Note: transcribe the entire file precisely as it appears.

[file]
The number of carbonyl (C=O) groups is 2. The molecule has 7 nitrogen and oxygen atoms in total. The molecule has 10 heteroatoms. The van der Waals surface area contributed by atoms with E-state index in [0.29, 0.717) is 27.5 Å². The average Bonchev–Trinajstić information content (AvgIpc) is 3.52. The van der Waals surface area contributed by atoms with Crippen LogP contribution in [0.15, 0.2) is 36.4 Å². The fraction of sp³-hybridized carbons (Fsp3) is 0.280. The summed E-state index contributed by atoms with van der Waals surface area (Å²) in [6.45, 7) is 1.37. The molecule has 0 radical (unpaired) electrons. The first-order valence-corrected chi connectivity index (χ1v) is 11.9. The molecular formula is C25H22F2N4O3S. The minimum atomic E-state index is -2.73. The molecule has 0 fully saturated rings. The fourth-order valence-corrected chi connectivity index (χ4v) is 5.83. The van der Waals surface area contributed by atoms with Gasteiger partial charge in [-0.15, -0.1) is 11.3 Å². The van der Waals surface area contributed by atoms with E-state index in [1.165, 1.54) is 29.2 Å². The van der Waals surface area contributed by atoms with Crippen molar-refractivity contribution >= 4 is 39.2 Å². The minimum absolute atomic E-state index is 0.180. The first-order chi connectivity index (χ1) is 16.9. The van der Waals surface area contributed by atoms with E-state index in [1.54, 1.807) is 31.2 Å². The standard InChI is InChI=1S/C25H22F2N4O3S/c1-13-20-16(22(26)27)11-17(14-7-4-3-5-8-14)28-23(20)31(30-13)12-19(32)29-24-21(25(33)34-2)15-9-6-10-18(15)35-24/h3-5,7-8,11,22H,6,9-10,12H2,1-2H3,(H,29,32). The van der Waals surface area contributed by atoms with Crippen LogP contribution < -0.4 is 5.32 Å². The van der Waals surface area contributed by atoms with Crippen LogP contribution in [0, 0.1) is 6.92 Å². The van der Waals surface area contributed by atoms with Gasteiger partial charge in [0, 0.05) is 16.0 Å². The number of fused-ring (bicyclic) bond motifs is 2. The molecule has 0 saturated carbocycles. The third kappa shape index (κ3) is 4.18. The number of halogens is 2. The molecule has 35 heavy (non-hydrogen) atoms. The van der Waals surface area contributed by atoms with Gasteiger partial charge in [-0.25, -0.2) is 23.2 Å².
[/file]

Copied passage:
The number of carbonyl (C=O) groups is 2. The molecule has 7 nitrogen and oxygen atoms in total. The molecule has 10 heteroatoms. The van der Waals surface area contributed by atoms with E-state index in [0.29, 0.717) is 27.5 Å². The average Bonchev–Trinajstić information content (AvgIpc) is 3.52. The van der Waals surface area contributed by atoms with Crippen LogP contribution in [0.15, 0.2) is 36.4 Å². The fraction of sp³-hybridized carbons (Fsp3) is 0.280. The summed E-state index contributed by atoms with van der Waals surface area (Å²) in [6.45, 7) is 1.37. The molecule has 0 radical (unpaired) electrons. The first-order valence-corrected chi connectivity index (χ1v) is 11.9. The molecular formula is C25H22F2N4O3S. The minimum atomic E-state index is -2.73. The molecule has 0 fully saturated rings. The fourth-order valence-corrected chi connectivity index (χ4v) is 5.83. The van der Waals surface area contributed by atoms with Gasteiger partial charge in [-0.15, -0.1) is 11.3 Å². The van der Waals surface area contributed by atoms with E-state index in [1.165, 1.54) is 29.2 Å². The van der Waals surface area contributed by atoms with Crippen molar-refractivity contribution >= 4 is 39.2 Å². The minimum absolute atomic E-state index is 0.180. The first-order chi connectivity index (χ1) is 16.9. The van der Waals surface area contributed by atoms with E-state index in [1.54, 1.807) is 31.2 Å². The standard InChI is InChI=1S/C25H22F2N4O3S/c1-13-20-16(22(26)27)11-17(14-7-4-3-5-8-14)28-23(20)31(30-13)12-19(32)29-24-21(25(33)34-2)15-9-6-10-18(15)35-24/h3-5,7-8,11,22H,6,9-10,12H2,1-2H3,(H,29,32). The van der Waals surface area contributed by atoms with Crippen LogP contribution < -0.4 is 5.32 Å². The van der Waals surface area contributed by atoms with Crippen LogP contribution in [0, 0.1) is 6.92 Å². The van der Waals surface area contributed by atoms with Gasteiger partial charge in [0, 0.05) is 16.0 Å². The number of fused-ring (bicyclic) bond motifs is 2. The molecule has 0 saturated carbocycles. The third kappa shape index (κ3) is 4.18. The number of halogens is 2. The molecule has 35 heavy (non-hydrogen) atoms. The van der Waals surface area contributed by atoms with Gasteiger partial charge in [-0.25, -0.2) is 23.2 Å².